In 1996, Sousa was regarded as one of the best centre midfielders in the world, having helped lead Juventus to a Scudetto, Champions League, Coppa Italia, and a UEFA Cup final during his two years at the club.
However, he was then surprisingly allowed to leave to join German giants Borussia Dortmund, a decision that Sousa still appears to be bitter about today.
“Why did they sell me? Because they didn’t believe in my quality any more,” Sousa sniped.
“I picked up a knee problem, and they believed that I could no longer achieve the same high levels.
“They took the wrong decision because one year later I beat them in the Champions League Final.
“And I didn’t only beat them once,” he laughed.
“I later beat them again in the Champions League with Panathinaikos!”
Sousa spent five years of his career in Italy, and so it was only natural that the subject should switch specifically to Serie A, and in particular a couple of his Portuguese compatriots at Inter; coach Jose Mourinho, and midfielder Ricardo Quaresma, who has flopped since arriving from Porto in the summer.
“Mourinho is a ‘winner’ as a person, a ‘winner’ as a coach, a great communicator, he has great training methods. I am a big fan of his,” Sousa declared.
“As for Quaresma, sometimes, some players need a little more time to adapt to a different kind of culture, and a different kind of game.
“What I know from Mourinho is normally he gets the best out of all players. Sometimes he needs a bit of time to do this, but with Mourinho the quality and the ability of each player will always come out.”
Inter For The Scudetto “100 Per Cent”
Perhaps Sousa’s most emphatic quotes of the afternoon came when he was asked who he thought would win the Scudetto this season.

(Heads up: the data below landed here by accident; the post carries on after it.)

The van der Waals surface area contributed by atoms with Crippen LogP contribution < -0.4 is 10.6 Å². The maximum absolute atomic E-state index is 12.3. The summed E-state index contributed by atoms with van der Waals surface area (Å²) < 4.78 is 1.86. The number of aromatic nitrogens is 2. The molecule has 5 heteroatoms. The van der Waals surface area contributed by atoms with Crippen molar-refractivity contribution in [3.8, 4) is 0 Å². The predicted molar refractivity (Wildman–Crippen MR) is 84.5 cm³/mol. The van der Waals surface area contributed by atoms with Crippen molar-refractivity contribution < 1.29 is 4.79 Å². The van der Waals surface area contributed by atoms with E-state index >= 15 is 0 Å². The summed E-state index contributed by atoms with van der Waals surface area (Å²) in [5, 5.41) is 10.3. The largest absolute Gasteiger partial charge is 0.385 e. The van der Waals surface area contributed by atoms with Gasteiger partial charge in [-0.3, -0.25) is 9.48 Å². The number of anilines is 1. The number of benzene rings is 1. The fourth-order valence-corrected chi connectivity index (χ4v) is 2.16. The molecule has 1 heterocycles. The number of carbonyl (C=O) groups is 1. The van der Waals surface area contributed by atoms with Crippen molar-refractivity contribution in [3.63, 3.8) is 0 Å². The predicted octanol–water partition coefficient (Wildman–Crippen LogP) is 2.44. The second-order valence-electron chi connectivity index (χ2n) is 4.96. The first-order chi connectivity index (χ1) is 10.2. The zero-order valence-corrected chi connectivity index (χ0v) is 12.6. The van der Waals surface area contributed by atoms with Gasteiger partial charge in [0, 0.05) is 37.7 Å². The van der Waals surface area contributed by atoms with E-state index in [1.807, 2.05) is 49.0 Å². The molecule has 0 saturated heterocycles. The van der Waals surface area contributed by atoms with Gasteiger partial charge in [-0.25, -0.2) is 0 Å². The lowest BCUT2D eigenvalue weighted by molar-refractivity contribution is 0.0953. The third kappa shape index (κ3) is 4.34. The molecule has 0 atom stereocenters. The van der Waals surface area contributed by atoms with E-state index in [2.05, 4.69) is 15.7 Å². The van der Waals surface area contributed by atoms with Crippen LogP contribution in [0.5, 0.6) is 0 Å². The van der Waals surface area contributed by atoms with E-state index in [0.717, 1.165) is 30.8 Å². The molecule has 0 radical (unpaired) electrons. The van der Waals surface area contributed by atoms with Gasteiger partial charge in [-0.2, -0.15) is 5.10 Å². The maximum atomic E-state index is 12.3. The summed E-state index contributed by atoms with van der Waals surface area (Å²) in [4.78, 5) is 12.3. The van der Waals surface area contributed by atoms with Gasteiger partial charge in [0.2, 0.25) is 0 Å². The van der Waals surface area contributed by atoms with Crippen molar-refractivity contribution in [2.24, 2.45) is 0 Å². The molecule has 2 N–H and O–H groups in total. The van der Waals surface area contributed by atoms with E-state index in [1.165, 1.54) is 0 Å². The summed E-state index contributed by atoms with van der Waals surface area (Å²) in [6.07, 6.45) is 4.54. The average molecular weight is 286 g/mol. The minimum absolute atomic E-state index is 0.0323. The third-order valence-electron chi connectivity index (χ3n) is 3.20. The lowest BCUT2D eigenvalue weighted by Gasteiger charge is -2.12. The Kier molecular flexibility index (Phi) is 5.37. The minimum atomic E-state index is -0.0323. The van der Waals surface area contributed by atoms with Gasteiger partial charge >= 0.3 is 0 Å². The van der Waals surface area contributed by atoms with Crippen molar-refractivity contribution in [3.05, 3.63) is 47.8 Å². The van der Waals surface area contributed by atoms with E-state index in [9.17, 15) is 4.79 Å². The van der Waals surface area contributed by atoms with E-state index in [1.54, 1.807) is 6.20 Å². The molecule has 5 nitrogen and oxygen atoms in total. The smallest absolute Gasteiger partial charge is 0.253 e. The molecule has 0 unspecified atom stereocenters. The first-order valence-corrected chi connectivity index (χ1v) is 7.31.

“This season, I have no doubts whatsoever,” he responded at the speed of sound.
“Inter will win. One hundred per cent Inter will win!”
Italy v England - Champions League
Next month, Inter tackle Manchester United in the Champions League, while Juventus and Roma also face English opposition in the form of Chelsea and Arsenal respectively. So who will win these ties?
“I will speak generally about this,” he said, this time far more cautious.
“In the last five years Italian teams have lost a bit of quality, while the English teams have gone up in quality.
“However, this season Italian football has grown again, and in each of the two games anything can happen.”
To wrap up the interview, Sousa was invited to offer his opinion on Cristiano Ronaldo, who this week was crowned as FIFA World Player of the Year. So is the Manchester United man really the best player in the world?
“Now, he is not the best in the world. [Lionel Messi is],” he replied.
“But Ronaldo deserved the FIFA award because when someone plays more than 70 games in one season, it is not easy to keep up the high standards.
“Ronaldo is a player who is good at everything – physical, tactical, technical and mental – he has everything. Last season he also brought goals to his game.”
So will Ronaldo go to Real Madrid this summer?
“Everything is possible,” Sousa concluded.
Interview: Carlo Garganese & Stefano Federici
Words: Carlo Garganese